Dalits are facing educational discrimination

Dalits are facing educational discrimination

Perseverance pays: Bhagavathy and her mother Samuthirakani of Thenkalamputhoor in Tirunelveli district.

Perseverance pays: Bhagavathy and her mother Samuthirakani of Thenkalamputhoor in Tirunelveli district. | Photo Credit: A_SHAIKMOHIDEEN


The 7.5% horizontal reservation provided by the State government for government school children in medical admissions has lit up the life of M. Bhagavathy, a poor Scheduled Caste girl who grazed cattle while preparing for NEET. She is a resident of Thenkalampudur in Tirunelveli.

Bhagavathy’s father Mariappan, who worked as a private bus conductor, had died of cancer when she was just six. Her mother Samuthirakanni had to work as a farm hand to support her four children.

With the little income she was getting from the three cows and the wages as a farm worker, the poor woman vowed to provide better education to her children.

After selling the land the family had, Ms. Samuthirakani admitted her first daughter in nursing and she is doing her postgraduate programme in nursing in Coimbatore.

After getting the degree in mechanical engineering, her son is undergoing coaching for the competitive exams. The mother’s tireless work ensured bachelor’s degree to another daughter.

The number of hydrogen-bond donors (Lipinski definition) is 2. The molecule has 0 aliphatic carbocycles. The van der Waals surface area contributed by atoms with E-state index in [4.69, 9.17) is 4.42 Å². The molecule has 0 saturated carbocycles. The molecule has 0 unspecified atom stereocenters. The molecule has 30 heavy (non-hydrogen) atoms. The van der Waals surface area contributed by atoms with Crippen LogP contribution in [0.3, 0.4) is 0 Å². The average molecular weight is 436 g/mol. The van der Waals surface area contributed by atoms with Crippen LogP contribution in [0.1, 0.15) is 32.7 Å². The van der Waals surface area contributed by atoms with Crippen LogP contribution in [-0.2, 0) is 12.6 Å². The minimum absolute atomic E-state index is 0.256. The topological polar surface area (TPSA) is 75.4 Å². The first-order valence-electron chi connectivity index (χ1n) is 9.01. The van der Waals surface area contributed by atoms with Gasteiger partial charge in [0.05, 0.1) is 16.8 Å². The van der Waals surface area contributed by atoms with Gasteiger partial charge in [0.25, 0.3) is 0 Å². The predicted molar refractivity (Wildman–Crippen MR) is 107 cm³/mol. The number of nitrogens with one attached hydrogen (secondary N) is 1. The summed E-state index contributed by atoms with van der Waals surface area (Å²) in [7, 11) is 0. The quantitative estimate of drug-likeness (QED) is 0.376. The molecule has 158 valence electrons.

When Bhagavathy wanted to become a doctor, NEET stood between her and her ambition. Bhagavathy was an outstanding student of Adi Dravida Government Higher Secondary School at nearby Nallammalpuram and scored 516 out of 600 in the Plus Two public exam in 2019.

However, she could score just 111 marks in the NEET in 2019.

“Since my mother always wanted me to become a doctor, she sold one of our three cows and borrowed from a moneylender to pay my fees of ₹74,000 to a private coaching centre in Palayamkottai and the hostel fee as well,” Bhagavathy recalls.

Instead of discouraging the girl, the poverty she had experienced in fact made her more determined and work hard in the coaching centre till the small hours. As she had to pay 7,500 for the hostel, Bhagavathy left the hostel once the coaching was over within the first five months and started taking the tests regularly as a day-scholar in a bid to save the hostel expenses.

While preparing for NEET, the girl had to take the cows for grazing at times and milk the animals whenever her mother was held up in the farm.

The hard work and perseverance has paid rich dividends as the girl has now scored 364 in NEET and bagged a seat in Tirunelveli Medical College. This time, Samuthirakani’s ear studs and the rings were sold to pay tuition fee.

“I want to purse my postgraduate programme either in neurology or paediatric medicine. I will work hard to achieve this dream too,” says Bhagavathy.

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